As a result of continued low interest rates around the world, public REITs, pension funds, sovereign wealth funds and other capital-providers have increased allocations to real estate. In addition to direct real estate investments, the increased sophistication of the debt market has brought more money into varying aspects of real estate debt, either through CMBS or through traditional or non-traditional (shadow) lenders. Although the popular press discusses players exiting the business, others continue to invest in real estate as a safe and secure vehicle that also diversifies their investment portfolios.
Notwithstanding the unpredictability of the US political landscape, foreign capital continues to be drawn to CRE investments in the US and other markets for many reasons, including predictability of cash flows, transparency of market information, relative downside risk protection and liquidity. In addition, the FIRPTA changes adopted in the PATH Act of 2015 improved the investment platform for institutional flows of foreign capital to the US. While identifying attractive investment opportunities in the US remains challenging, it continues to rank as the primary investment target country for 70% of foreign investors in a recent survey.
While China continues to be a major investor in real estate in the US and internationally, the guiding opinions promulgated by China's State Council on 4 August 2017, which divided China's outbound investments by sector into “encouraged,” “restricted” and “prohibited” categories, has had a cooling effect on the level of investment emanating from China. In particular, foreign investment in real estate was placed in the “restricted” category. However, Korean investors increased their pace of international investment in 2017 and the Canadian investors and other international players remained very active. In the end, the pace of acquisitions by the top 50 global investors slowed by 2% in 2017, although this group increased its exposure to CRE at a faster pace in 2017 than 2016 (as a result of reduced dispositions of real estate assets).
Dynamic Shifts in CRE
There can be little doubt that CRE markets, like most of the rest of the world, are in a dynamic state of disruption driven by rapid technological evolution, innovation and easy access to capital. Growth around the world of WeWork and other co-working providers is nothing short of miraculous. In addition to becoming dominant tenants in New York, London and other major office markets, owners of office properties have adapted by building furnished spec suites with shared amenities to accommodate start-ups and others as they outgrow co-working spaces.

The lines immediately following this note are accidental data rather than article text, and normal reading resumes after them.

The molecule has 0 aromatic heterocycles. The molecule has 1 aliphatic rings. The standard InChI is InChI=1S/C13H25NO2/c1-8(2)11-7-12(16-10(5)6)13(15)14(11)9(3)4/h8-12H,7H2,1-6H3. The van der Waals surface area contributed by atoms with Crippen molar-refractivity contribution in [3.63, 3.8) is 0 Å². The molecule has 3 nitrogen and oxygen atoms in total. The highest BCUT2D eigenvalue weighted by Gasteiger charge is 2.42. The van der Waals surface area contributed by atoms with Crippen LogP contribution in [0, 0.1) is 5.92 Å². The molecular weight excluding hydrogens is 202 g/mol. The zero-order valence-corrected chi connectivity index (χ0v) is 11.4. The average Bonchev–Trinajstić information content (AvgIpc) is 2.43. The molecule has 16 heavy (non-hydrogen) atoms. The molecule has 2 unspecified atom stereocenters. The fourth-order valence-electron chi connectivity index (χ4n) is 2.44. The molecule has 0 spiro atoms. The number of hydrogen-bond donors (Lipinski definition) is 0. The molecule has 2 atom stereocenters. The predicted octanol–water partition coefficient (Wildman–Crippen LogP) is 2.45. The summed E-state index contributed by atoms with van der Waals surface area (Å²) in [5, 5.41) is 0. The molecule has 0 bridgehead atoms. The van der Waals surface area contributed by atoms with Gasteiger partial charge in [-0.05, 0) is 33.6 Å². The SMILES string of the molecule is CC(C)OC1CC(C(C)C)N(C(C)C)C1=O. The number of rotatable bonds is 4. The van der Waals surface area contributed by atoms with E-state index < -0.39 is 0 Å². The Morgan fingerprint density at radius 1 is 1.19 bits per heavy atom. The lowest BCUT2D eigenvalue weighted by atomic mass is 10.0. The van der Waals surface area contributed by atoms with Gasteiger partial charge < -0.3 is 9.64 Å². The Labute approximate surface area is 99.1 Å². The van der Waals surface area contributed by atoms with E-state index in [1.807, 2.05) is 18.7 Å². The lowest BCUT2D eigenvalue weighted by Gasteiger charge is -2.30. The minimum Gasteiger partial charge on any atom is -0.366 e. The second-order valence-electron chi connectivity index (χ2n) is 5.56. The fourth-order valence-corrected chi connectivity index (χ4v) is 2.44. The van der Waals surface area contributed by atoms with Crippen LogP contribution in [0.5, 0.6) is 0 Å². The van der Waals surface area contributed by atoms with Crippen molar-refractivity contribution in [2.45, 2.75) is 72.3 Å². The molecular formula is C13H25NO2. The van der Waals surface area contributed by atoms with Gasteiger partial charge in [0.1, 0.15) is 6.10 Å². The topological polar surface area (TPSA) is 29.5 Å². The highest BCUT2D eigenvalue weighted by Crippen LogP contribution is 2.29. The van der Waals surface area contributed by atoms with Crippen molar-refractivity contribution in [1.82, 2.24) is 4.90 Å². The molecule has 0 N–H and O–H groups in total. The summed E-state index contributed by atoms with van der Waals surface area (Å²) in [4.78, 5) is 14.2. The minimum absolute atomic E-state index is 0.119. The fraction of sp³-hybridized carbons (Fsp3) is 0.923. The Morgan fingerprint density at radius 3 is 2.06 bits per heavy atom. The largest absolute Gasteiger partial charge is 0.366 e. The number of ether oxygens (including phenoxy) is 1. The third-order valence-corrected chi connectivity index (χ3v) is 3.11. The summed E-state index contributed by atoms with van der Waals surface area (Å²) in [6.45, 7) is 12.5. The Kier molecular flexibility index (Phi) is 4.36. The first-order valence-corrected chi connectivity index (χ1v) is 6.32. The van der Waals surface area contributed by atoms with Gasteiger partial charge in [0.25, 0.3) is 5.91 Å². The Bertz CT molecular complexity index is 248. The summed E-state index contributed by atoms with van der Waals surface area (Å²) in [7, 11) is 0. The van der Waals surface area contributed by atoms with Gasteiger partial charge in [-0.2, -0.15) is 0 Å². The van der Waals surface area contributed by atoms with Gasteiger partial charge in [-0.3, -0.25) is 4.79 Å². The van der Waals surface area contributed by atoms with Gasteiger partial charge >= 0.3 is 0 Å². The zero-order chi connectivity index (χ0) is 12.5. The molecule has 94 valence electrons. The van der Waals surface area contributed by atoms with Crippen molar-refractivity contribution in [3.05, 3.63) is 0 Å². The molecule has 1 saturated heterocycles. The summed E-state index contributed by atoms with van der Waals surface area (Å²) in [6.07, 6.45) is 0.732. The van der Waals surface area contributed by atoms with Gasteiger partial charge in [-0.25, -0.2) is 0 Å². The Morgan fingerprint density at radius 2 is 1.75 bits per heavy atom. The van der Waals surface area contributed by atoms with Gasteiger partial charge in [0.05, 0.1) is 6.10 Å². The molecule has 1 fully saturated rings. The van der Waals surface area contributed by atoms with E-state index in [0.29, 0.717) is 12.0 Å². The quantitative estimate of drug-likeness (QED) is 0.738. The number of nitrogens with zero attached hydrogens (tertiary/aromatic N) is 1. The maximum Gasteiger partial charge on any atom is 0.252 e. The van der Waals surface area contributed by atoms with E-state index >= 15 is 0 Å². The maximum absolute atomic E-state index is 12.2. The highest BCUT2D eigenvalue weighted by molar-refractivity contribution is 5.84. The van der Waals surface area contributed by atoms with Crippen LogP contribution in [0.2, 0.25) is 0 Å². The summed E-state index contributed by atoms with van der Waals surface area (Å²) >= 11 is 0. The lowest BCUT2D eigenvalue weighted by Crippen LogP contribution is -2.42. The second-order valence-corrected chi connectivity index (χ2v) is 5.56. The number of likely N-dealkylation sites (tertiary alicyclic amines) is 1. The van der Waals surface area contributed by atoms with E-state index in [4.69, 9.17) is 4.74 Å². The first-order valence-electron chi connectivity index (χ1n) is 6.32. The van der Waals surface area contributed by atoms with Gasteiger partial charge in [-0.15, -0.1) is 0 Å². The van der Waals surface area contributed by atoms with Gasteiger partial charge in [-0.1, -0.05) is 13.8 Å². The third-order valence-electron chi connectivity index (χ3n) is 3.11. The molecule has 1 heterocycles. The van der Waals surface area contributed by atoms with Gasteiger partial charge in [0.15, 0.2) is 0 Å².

Developers of office and multi-family properties, together with urban planners and local land-use regulators, are working to understand the impact of autonomous vehicles coupled with the growth of ride-sharing services. This leaves us with some pressing questions: what will parking garages look like in ten years? Will there even be parking garages?
Retail real estate faces the greatest challenges. As Amazon expands (recently entering Australia), traditional brick and mortar retailers must adapt and innovate to survive. Regional malls must continue to adapt as 30-year operating covenants for anchor department stores expire, making repositioning strategies critical. Even in the world of grocery-anchored community centres, uncertainty prevails as owners, developers and tenants await the impact of Amazon’s 2017 acquisition of Whole Foods Market, the US entry and rapid expansion of German grocer Lidl, and the evolution of experiential retail.
Finally, the importance of demographic shifts and infrastructure investment cannot be ignored. The world’s population is growing and the great demographic shift from rural to urban, 18- and 24-hour mega-cities is unceasing. These factors, plus the ageing of extant infrastructure, globalisation of supply chains, and changing technology are creating sweeping opportunities for the public and private sectors. Indeed, these changing demographics demand increasing investment in infrastructure, virtually everywhere in the world – a major investment opportunity of possibly as much as USD9 trillion by 2025.
Real estate is subjected to extreme differences in legal, regulatory and tax matters across the globe, and this brief overview highlights only some of the most significant issues. In the end, real estate remains local by nature and, as a result, it is of utmost importance to consult with local counsel and other expert advisers in each jurisdiction where an investment will be made.